Channelpedia

PubMed 23999069


Referenced in Channelpedia wiki pages of: none

Automatically associated channels: TRP , TRPC , TRPC6



Title: 254C>G: a TRPC6 promoter variation associated with enhanced transcription and steroid-resistant nephrotic syndrome in Chinese children.

Authors: Xin-Yu Kuang, Wen-Yan Huang, Hong Xu, Yu Shi, Xiu-Ling Zhang, Xiao-Ling Niu, Ying Wu, Chuan-Zhong Mei, Xi-Liang Zha, Zhong-Hua Zhao, Zhi-Gang Zhang

Journal, date & volume: Pediatr. Res., 2013 Nov , 74, 511-6

PubMed link: http://www.ncbi.nlm.nih.gov/pubmed/23999069


Abstract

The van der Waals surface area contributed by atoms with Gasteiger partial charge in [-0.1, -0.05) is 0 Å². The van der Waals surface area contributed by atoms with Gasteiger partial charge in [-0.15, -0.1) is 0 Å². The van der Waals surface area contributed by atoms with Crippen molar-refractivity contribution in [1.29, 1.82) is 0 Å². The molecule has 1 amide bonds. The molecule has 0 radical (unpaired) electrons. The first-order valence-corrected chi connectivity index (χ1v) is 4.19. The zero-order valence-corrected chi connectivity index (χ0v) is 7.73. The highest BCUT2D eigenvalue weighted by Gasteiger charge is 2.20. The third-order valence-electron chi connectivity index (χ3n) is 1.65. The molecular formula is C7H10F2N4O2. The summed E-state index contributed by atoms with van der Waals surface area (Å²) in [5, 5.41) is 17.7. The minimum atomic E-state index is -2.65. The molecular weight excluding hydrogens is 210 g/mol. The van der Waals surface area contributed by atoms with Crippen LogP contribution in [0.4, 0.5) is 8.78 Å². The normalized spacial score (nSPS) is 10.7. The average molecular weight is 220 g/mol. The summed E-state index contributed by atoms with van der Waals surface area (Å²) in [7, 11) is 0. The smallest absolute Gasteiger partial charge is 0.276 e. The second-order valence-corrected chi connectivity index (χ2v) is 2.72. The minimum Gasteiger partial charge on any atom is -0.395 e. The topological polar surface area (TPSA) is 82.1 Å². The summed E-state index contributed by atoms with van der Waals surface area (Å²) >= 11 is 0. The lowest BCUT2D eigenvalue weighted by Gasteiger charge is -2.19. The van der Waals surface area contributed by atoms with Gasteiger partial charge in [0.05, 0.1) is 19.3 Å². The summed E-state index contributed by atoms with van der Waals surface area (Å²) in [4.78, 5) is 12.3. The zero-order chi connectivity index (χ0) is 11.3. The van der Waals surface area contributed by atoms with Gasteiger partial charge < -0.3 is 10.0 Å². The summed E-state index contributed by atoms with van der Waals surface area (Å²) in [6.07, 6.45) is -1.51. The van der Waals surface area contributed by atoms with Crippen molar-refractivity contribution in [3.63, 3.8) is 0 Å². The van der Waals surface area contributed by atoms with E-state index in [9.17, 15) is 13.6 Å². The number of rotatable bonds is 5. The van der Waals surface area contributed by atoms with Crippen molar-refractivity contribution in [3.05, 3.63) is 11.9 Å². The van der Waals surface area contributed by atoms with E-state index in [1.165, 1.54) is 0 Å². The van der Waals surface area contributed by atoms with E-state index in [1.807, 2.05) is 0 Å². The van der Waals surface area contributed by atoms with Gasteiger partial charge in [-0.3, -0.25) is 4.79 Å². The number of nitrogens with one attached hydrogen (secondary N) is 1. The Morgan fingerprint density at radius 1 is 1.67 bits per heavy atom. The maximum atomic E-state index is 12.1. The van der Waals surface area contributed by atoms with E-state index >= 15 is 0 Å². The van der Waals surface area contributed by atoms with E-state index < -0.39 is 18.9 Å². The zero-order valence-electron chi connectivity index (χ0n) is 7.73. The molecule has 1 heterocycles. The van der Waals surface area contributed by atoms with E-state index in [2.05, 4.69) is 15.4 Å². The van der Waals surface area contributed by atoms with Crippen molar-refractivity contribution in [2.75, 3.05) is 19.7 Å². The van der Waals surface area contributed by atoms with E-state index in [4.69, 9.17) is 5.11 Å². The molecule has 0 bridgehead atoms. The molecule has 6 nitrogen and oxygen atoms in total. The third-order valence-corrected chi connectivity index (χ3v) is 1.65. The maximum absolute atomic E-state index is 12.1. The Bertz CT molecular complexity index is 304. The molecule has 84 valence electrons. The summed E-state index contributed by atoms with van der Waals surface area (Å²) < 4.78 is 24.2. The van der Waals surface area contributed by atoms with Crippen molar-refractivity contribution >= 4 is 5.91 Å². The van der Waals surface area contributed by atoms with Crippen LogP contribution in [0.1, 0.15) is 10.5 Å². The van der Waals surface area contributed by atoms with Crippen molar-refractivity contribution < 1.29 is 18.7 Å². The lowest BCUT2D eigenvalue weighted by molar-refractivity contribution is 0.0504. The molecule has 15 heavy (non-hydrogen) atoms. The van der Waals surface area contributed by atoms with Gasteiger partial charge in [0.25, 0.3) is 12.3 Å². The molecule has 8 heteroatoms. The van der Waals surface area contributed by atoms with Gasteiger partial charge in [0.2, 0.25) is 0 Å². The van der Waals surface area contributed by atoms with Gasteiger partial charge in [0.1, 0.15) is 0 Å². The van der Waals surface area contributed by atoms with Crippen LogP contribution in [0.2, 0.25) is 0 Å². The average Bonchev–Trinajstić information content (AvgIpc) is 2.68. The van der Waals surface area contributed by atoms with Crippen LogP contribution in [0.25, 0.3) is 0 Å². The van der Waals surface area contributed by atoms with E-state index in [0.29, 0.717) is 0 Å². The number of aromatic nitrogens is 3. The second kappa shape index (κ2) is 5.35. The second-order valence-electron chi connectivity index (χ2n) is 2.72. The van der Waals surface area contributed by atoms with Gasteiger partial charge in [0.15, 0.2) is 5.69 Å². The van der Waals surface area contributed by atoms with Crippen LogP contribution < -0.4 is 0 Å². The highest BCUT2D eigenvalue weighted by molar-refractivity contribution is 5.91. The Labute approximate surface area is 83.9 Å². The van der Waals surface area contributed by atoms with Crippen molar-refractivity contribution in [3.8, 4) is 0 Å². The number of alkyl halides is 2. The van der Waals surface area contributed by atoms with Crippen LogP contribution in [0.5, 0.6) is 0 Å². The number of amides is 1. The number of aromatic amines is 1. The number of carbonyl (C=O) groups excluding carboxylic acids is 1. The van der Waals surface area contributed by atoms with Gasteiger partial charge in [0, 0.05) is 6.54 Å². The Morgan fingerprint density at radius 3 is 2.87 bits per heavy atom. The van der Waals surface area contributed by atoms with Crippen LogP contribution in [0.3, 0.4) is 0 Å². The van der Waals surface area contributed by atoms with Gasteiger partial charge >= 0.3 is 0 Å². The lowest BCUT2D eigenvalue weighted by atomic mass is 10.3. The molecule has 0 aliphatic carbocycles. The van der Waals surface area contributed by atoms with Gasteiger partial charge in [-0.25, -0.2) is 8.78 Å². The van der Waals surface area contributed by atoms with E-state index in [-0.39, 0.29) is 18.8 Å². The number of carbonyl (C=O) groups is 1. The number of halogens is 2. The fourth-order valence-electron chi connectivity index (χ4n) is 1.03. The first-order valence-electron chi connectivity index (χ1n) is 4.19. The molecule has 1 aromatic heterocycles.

Mutations in canonical transient receptor potential channel 6 (TRPC6) have been identified as responsible for the development of focal segmental glomerulosclerosis, a proteinuric disease with steroid resistance and poor prognosis. This study explores the prevalence of TRPC6 variants in Chinese children with idiopathic nephrotic syndrome (INS), the genotype/phenotype correlation of TRPC6 variants, the therapeutic response, and the underlying molecular mechanism.Fifty-one children with sporadic INS were enrolled: 23 steroid-sensitive cases and 28 steroid-resistant cases Polymerase chain reaction was used to amplify 13 exons and the promoter sequences of TRPC6 before sequencing. The expression of TRPC6 in renal tissues was illustrated by immunohistochemistry staining. The transcriptional activity of variants in TRPC6 promoter was measured by the luciferase assay.Three variants (-254C>G, rs3824934; +43C/T, rs3802829; and 240 G>A, rs17096918) were identified. The allele frequency of the -254C>G single-nucleotide polymorphism (SNP) in the steroid-resistant nephrotic syndrome (SRNS) patients (40.5%) was higher than that in the steroid-sensitive nephrotic syndrome subjects (27.1%; P = 0.046). The -254C>G SNP enhanced transcription from TRPC6 promoter in vitro and was associated with increased TRPC6 expression in renal tissues of SRNS patients.-254C>G, a SNP underlying enhanced TRPC6 transcription and expression, may be correlated with the development of steroid resistance in Chinese children with INS.